I'm really liking this whole team-blog thing. It's great to have someone to pick up the slack when you're not able to knit, or when your knitting is boring to photograph. Although I've been knitting every day I don't feel like I have much to show for it. I've been working on socks which are slow going. I finished the first Monkey sock last night so I finally have something to show off!

Unfortunately this is a difficult sock to photograph.
Here are some other attempts:
I will try to get some better pictures when the pair is done. Maybe then I'll get someone else to photograph them rather than throwing my leg up on the dining room table in an attempt to catch the last of the natural light.

I also decided to model the first foot of the Granny socks.
The Regia silk is so dreamy to wear. According to Heather the solid colour is actually softer which just feeds my desire for more of this yummy yarn. I do have a birthday coming up...

Curious about the state of the mates?
Yeah, I have some knitting to do.
I don't really have a deadline besides the May long weekend (Granny's birthday) but I might have put in three (3) orders for yarn last week which should be showing up soon and I'd like to have as lot done on these socks before I get seduced by my new precious.

On a less happy sock note, when I went to put on my Dragon socks this weekend I made a worrying discovery:
Eeek! Holes! I have barely worn these socks so they can't be from wear. It looks like the yarn was cut in two places. I inspected my other handknit socks but none of them show any damage. Just to be on the safe side I tossed all the socks into the freezer. Moths seem to most logical explanation for holes in knitting but I just can't figure out how they got into my sock drawer. I live in an high-rise and we haven't opened our windows since last fall.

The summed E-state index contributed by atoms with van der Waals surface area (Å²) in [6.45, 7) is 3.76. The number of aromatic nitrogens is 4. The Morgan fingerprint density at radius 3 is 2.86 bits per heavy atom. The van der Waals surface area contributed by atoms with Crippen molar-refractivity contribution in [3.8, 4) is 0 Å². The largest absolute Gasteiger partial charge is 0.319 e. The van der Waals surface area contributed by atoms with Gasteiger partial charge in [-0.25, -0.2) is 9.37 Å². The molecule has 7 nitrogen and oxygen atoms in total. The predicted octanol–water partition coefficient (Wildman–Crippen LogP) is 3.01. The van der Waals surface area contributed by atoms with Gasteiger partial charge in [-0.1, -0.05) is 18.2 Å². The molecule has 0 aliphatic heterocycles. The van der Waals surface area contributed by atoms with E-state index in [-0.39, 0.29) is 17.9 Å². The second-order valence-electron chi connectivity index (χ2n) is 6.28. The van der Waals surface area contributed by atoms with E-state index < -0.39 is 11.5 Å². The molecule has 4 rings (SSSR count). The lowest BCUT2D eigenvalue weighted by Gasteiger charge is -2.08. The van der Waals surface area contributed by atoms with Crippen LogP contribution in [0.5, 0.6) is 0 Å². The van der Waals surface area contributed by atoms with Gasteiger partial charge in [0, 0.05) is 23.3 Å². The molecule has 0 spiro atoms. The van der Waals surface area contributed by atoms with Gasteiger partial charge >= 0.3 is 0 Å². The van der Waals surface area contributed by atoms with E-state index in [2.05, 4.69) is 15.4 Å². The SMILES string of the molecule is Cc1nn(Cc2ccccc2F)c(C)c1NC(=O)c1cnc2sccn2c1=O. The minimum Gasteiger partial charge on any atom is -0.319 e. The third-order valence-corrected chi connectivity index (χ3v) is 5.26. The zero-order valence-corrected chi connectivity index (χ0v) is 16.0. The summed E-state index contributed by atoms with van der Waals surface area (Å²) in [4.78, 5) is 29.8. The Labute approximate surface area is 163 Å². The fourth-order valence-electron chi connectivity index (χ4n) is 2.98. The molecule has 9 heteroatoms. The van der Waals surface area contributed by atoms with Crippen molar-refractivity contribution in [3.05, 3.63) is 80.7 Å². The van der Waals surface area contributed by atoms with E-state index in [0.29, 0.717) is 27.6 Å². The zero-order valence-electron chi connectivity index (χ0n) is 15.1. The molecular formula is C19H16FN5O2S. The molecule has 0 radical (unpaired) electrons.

Monday, April 16, 2007

Imagine Some Clever Title Here (Heather)

So much for a knitting slump! Suddenly I am working on two very intriguing projects. I am obsessed with both of them, but for very different reasons.

Salina is a long-time knitting crush of mine. I have been smitten by Rowan Felted Tweed since I first laid eyes on it, but this is the first time I have actually knit with it. I am constantly charmed by the colour and texture of the yarn, and continually surprised that a yarn of such a fine gauge (23 sts/4 inches) is knitting up so quickly and efficiently. I honestly thought that the first sleeve would take forever and a day, but it knit up in a little over a day. I cast on for the second sleeve today and I am already nearing the sleeve cap (and getting a little twitchy). Must. Keep. Momentum. I also joined the Salina-along. There are some fantastic sweaters emerging over there! Also, how much does this colour rock?